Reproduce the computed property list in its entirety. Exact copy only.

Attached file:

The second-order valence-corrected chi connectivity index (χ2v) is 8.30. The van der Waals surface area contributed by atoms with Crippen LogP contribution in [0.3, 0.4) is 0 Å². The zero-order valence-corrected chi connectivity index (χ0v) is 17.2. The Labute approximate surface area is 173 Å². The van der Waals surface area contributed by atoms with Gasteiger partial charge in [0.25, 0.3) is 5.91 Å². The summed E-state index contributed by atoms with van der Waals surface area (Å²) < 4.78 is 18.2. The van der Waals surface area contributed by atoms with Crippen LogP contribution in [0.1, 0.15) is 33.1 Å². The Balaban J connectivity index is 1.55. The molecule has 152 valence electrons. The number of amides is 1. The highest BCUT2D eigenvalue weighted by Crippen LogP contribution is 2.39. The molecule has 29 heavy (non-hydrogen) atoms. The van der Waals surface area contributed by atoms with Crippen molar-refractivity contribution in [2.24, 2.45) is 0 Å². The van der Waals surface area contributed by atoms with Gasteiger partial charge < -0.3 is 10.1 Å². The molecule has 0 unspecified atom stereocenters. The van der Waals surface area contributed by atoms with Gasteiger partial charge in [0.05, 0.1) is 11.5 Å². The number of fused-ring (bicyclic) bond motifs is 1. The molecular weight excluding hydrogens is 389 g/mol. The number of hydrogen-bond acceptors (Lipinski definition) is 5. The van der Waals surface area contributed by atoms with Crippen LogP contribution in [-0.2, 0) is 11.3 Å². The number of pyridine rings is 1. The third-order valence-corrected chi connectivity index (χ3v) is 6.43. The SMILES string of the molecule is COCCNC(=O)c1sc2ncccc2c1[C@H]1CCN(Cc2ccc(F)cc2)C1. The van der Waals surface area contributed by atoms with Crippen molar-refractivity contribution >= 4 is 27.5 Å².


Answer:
The second-order valence-corrected chi connectivity index (χ2v) is 8.30. The van der Waals surface area contributed by atoms with Crippen LogP contribution in [0.3, 0.4) is 0 Å². The zero-order valence-corrected chi connectivity index (χ0v) is 17.2. The Labute approximate surface area is 173 Å². The van der Waals surface area contributed by atoms with Gasteiger partial charge in [0.25, 0.3) is 5.91 Å². The summed E-state index contributed by atoms with van der Waals surface area (Å²) < 4.78 is 18.2. The van der Waals surface area contributed by atoms with Crippen LogP contribution in [0.1, 0.15) is 33.1 Å². The Balaban J connectivity index is 1.55. The molecule has 152 valence electrons. The number of amides is 1. The highest BCUT2D eigenvalue weighted by Crippen LogP contribution is 2.39. The molecule has 29 heavy (non-hydrogen) atoms. The van der Waals surface area contributed by atoms with Crippen molar-refractivity contribution in [2.24, 2.45) is 0 Å². The van der Waals surface area contributed by atoms with Gasteiger partial charge < -0.3 is 10.1 Å². The molecule has 0 unspecified atom stereocenters. The van der Waals surface area contributed by atoms with Gasteiger partial charge in [0.05, 0.1) is 11.5 Å². The number of fused-ring (bicyclic) bond motifs is 1. The molecular weight excluding hydrogens is 389 g/mol. The number of hydrogen-bond acceptors (Lipinski definition) is 5. The van der Waals surface area contributed by atoms with Crippen LogP contribution in [-0.2, 0) is 11.3 Å². The number of pyridine rings is 1. The third-order valence-corrected chi connectivity index (χ3v) is 6.43. The SMILES string of the molecule is COCCNC(=O)c1sc2ncccc2c1[C@H]1CCN(Cc2ccc(F)cc2)C1. The van der Waals surface area contributed by atoms with Crippen molar-refractivity contribution >= 4 is 27.5 Å².